Schmitz et al., (2014). Cooperative gene regulation by microRNA pairs and identification using a computational workflow.

July 2014, model of the month by Florent Yvon
Original model: BIOMD0000000530


microRNAs (miRNAs) are small non-coding RNA molecules that contain about 22 nucleotides. They are involved in the regulation of gene expression at the post-transcriptional level. By sequence complementarity, they bind to mRNAs, which are then silenced as they cannot be translated any more. They can also induce mRNA degradation.

Human genome can encode about 1800 miRNAs [1]. They are involved in multiple diseases [2], such as:

Recently, it has been shown that miRNAs can cooperate to repress target gene expression more efficiently [3]. Two distinct miRNAs can mutually target a single mRNA, leading to the formation of a RNA triplex. The regulatory mechanism occurring with pairs of miRNAs is illustrated in Figure 1.

Schmitz et al. (2014) [4, BIOMD0000000530] propose a workflow for the identification and the analysis of novel RNA triplexes in human.

Figure 2

Figure 2SBGN representation of the model. Figure taken from [4] (supplementary material).


The authors have shown an effective workflow for the identification of regulatory miRNA pairs. They identified 15062 genes in human that are likely to be targeted by such a process, as a single miRNA pair can target multiple different genes. To be efficient, they showed that this mechanism must rely on a RNA triplex that meets the following criteria:

  • Stable local structure along the binding sites
  • Strong binding affinity between the three RNAs
  • Strong thermodynamical stability
  • Low dissociation and degradation rates

The modellers highlighted the fact that miRNA cooperation is a common mechanism in human and could be extended to other species. It can increase the efficiency of regulation of gene expression at the mRNA level, as single miRNA regulation tends to be only moderate. In the same way, this process shows a higher specificity. These two statements could encourage the design of new therapeutic strategies in human diseases that involve miRNA regulation processes.

Figure 1

Figure 1[On the left] Illustration of the regulation of a mRNA by two cooperative miRNAs compared to the regulation by one miRNA. [On the right] Illustration of the repressive effect on a target mRNA by single miRNAs (blue and red lines) and by cooperating miRNAs (green dashed line). This shows an effective repression effect in the case of cooperation. Figure taken from [4].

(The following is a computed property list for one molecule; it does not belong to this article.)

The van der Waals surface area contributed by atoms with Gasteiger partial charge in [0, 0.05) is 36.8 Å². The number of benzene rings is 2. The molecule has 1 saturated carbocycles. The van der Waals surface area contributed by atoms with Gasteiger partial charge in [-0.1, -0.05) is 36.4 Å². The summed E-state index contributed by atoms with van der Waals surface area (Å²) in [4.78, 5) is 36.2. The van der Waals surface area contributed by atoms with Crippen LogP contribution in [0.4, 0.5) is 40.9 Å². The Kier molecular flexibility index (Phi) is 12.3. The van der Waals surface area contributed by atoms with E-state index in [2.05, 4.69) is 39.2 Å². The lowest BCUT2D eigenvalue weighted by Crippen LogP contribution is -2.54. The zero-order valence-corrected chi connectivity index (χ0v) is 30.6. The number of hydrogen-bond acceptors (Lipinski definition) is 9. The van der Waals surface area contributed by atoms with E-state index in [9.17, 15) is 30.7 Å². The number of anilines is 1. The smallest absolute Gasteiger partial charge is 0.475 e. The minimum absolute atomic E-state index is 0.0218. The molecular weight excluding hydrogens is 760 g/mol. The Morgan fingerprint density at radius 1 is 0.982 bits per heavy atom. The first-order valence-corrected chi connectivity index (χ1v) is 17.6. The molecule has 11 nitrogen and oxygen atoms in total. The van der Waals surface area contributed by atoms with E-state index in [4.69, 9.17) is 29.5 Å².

First, they identified possible RNA triplexes by predicting miRNA target sites on the 3'-UTR of mRNAs by considering a convenient distance between the two binding sites. Second, they predicted the secondary and tertiary structures of the resulting RNA triplex, and calculated the thermodynamics free energy, i.e., the stability of these complexes, as well as the binding affinity of the three components. Finally, they constructed a kinetic model of the cooperative regulation of mRNAs by two miRNAs, and performed simulations to measure the effectiveness of this repression process on gene expression.


The SBGN representation of the model in shown in Figure 2. Using ODEs, it takes into account the mRNA and miRNAs syntheses, the formation of duplexes by each miRNA with the mRNA, the formation of triplexes with both miRNAs and the mRNA and the dissociation of all these different complexes. The dissociation rate constants are depending on the thermodynamics stability of the corresponding complex that was calculated during the 3D modelisation. This model is a refinement of the one of their previous work [3]. Some other models already exist for describing mRNA regulation by single miRNA, but it was the first to describe such a process with two cooperative miRNAs.


The results are shown on Figure 3. They display the repression gain according to the expression rate of the miRNAs. The simulations were performed following three scenarios:

  • Highly up-regulation of miRNA1
  • Highly up-regulation of miRNA2
  • Moderate up-regulation of both miRNAs

Taken together, the results show that the cooperation is only effective for thermodynamically stable triplexes (Figure 3B lower panel). Moreover, they also show that the synergy only occurs for triplexes that are significantly more stable than their corresponding duplexes (Figure 3C lower panel). In this particular case, one can see that the gene repression is not only the result of the cumulative effect of the two single miRNAs but also the result of a significant synergistic effect from the cooperation of both miRNAs that increase the repression rate. In the cases where the triplex is not more stable than the corresponding duplexes (Figure 3C upper panel), the results show that the repression is due to only one of the two miRNAs, even if they are able to form a triplex.

Figure 3

Figure 3Simulation of gene repression by cooperative miRNA pairs. (A) Illustrative plot with scale. (B) Upper panel: results for unstable triplexes (high free energy). Lower panel: results for stable triplexes (low free energy). (C) Upper panel: results for insignificantly more stable triplexes than duplexes. Lower panel: results for significantly more stable triplexes than duplexes. Figure taken from [4].


  1. Human miRNAs in the miRBase
  2. Jiang et al. miR2Disease: a manually curated database for microRNA deregulation in human disease. Nucleic Acids Res. (2009); 37, D98-104.
  3. Lai et al. Computational analysis of target hub gene repression regulated by multiple and cooperative miRNAs. Nucleic Acids Res. (2012); 40, 8818-8834.
  4. Schmitz et al. Cooperative gene regulation by microRNA pairs and identification using a computational workflow. Nucleic Acids Res. (2014) May 29; pii: gku465. [Epub ahead of print]